The SOMArts Cultural Center was alive with people looking to honor the dead at the opening reception of this year’s Día de los Muertos art exhibition, last Friday.
The event, titled Imagining Time, Gathering Memory: Día de los Muertos 2013, paid tribute to the recently deceased, as well as raised social awareness toward the way in which their subjects passed away.
Installations honored Trayvon Martin, the civilian victims of Syria, and victims of bullying. Others deceased were featured alongside pieces of art for this year’s theme, honoring those whose lives have been affected by cancer.
This year’s theme was chosen due to the alarming rates of deaths attributed to cancer in the Latino community. According to a report by the American Cancer Society, cancer has now surpassed heart disease as the number one leading cause of death among Latinos.
This subject is one that co-curator René Yañez is, unfortunately, all too familiar with. Not only has Yañez’s partner been battling cancer for over a year, but Yañez himself was informed just four months ago that he too had the deadly disease.
“It has a personal meaning; I’m hoping that it’s educational, but not preachy,” said Yañez about this year’s theme. “What I found out when my partner has cancer is the information is really not accessible. So I’m hoping that through going through the exhibit people can get some awareness.”
Founder of Latinas Contra Cancer, and former KRON 4 News Anchor, Ysabel Duron was approached by Yañez to help further the amount of information available to guests of the exhibit.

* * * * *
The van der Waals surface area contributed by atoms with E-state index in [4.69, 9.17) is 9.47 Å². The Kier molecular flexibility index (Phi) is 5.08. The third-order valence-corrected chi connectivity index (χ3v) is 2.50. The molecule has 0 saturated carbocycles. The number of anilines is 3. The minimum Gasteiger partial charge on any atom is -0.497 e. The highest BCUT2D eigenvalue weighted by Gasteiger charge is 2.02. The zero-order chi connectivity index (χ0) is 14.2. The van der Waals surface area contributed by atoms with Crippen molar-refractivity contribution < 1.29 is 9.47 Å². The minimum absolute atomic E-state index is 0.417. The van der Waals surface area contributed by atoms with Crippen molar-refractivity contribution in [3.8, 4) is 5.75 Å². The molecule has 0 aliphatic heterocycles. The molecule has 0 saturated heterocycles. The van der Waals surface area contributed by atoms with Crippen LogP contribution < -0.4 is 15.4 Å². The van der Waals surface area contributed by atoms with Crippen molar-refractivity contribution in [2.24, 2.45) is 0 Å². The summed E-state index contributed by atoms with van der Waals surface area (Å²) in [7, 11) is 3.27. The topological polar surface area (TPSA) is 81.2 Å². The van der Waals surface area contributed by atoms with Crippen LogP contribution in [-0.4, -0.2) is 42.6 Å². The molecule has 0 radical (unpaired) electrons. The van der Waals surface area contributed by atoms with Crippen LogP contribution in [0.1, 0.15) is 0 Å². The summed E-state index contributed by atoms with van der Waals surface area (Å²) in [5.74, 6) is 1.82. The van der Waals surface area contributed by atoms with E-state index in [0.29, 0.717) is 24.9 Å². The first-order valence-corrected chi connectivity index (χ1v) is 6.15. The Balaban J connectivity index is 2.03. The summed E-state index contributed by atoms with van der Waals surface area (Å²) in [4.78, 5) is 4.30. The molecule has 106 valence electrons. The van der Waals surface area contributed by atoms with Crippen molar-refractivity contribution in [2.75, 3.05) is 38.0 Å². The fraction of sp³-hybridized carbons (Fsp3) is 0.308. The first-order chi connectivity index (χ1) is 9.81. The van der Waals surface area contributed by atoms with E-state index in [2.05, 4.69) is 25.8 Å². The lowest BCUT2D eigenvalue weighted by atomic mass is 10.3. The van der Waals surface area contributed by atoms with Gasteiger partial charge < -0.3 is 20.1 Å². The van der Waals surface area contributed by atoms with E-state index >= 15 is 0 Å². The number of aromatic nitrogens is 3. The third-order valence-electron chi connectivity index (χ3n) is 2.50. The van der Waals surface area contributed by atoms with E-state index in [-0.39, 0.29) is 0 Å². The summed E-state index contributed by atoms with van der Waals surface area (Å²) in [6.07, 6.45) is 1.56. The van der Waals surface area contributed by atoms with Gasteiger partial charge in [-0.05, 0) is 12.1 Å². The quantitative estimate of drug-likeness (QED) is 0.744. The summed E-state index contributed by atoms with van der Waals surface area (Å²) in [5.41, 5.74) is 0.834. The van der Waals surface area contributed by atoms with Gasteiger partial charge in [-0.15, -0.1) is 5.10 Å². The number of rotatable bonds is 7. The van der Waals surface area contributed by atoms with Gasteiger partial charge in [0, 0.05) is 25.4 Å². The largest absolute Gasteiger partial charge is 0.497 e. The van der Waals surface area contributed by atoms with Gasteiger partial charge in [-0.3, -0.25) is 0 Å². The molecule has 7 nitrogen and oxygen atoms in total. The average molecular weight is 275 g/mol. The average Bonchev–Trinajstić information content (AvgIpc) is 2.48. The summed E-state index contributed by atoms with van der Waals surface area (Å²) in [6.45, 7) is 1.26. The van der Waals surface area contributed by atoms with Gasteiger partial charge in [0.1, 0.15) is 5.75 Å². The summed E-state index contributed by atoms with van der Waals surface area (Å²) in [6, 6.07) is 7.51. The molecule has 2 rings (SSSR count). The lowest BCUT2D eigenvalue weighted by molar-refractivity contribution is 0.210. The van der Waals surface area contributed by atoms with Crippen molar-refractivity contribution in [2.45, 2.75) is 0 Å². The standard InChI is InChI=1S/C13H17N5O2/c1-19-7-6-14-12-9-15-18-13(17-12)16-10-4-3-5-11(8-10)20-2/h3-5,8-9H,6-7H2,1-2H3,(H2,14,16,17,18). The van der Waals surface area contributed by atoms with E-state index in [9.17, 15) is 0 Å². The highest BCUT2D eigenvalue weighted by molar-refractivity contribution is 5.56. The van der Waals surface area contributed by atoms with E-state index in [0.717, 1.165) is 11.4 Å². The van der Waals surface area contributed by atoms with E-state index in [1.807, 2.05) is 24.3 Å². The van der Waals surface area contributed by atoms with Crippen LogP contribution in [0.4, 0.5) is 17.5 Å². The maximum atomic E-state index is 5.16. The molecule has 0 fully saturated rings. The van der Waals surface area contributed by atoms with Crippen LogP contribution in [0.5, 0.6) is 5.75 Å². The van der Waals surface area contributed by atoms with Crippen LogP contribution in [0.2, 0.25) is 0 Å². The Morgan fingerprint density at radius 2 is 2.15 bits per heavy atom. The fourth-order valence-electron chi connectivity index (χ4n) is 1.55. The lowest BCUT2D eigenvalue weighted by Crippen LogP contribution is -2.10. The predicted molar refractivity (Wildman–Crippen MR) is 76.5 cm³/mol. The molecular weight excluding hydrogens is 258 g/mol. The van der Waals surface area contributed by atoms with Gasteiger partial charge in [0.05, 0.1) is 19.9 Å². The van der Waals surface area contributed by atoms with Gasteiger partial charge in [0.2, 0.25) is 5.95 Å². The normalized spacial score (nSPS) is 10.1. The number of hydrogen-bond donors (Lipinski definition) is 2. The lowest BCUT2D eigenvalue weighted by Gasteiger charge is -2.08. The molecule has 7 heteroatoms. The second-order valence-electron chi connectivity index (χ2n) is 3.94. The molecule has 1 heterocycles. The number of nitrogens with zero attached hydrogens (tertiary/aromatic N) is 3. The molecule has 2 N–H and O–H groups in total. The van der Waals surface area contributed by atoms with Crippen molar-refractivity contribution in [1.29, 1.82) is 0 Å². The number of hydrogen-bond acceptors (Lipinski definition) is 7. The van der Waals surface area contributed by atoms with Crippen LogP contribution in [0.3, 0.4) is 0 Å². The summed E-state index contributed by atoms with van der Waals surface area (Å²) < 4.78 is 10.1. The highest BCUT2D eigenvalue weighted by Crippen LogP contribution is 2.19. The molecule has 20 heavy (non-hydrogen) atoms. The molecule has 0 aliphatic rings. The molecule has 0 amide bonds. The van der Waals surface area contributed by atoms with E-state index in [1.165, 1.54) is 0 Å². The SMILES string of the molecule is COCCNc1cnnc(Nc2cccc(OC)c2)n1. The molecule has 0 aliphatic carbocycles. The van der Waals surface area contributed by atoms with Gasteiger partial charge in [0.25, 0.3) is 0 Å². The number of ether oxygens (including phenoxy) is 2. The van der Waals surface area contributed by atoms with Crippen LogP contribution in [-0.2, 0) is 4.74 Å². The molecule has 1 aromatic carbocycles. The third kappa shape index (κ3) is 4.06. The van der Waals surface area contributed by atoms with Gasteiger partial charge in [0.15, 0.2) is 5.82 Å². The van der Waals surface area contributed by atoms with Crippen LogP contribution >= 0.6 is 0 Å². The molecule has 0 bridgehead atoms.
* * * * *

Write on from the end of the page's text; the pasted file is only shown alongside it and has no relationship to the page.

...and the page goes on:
“Most people really don’t want to face it unless it really slaps them in the face,” said Duron about the lack of education regarding cancer. “One of my mantras for my agency is talking about cancer won’t kill us, the silence will.”
While genetics do heighten certain individuals susceptibility to cancer, Duron states that lack of education regarding environmental factors, an issue which particularly affects low-income Latinos, is an even bigger contributor to cancer.
“They are actually the larger percentage,” said Duron about cases of cancer caused by environmental factors. “Genetics plays (a role in) only about 40 percent of the cancers that we know.”
Denise Richards, who currently teaches instructional technology at SF State, was among the artists chosen to create an installation for this year’s event.
Richards’ interest in the Día de los Muertos tradition was sparked while she was in the process of obtaining her first bachelor’s degree in anthropology. After attending a cultural event on Día de los Muertos, which Yañez had actually organized as well, she became captivated by the traditions and meaning behind the event.
“I began looking at Day of the Dead and kind of being interested in why people who weren’t Hispanic were adopting it. And what I realized is people in our society don’t really have a way to remember their ancestors,” said Richards.
Richards, who has done seven previous projects for this event, chose to dedicate this year’s installation, entitled “Crossing Over” as a tribute to her dogs that have passed away.
The piece pays homage to Aztec mythology, where dogs help their deceased owners cross one of the nine perilous stages of the journey to Mictlan, the Aztec underworld.
The installation features a paper mache dog sitting in a wooden boat that is suspended above a model river to signify the water the spirits must traverse. On one side of the wall is a picture of Richards’ deceased dogs, while the other side allows viewers of the exhibit to leave a message in memory of their own dogs.
“I thought I could do a sculpture on the Aztec yellow dog, who is traditionally the type of dog who gets them past the first really dangerous level where they can drown in that water and never reach Mictlan,” said Richards. “And at the same time honor my dogs who have helped me across other kinds of treacherous shores in my lifetime.”
The Día de los Muertos exhibit will be on display at the SOMArts Cultural Center from Oct. 12 – Nov. 9, admission to the gallery is free.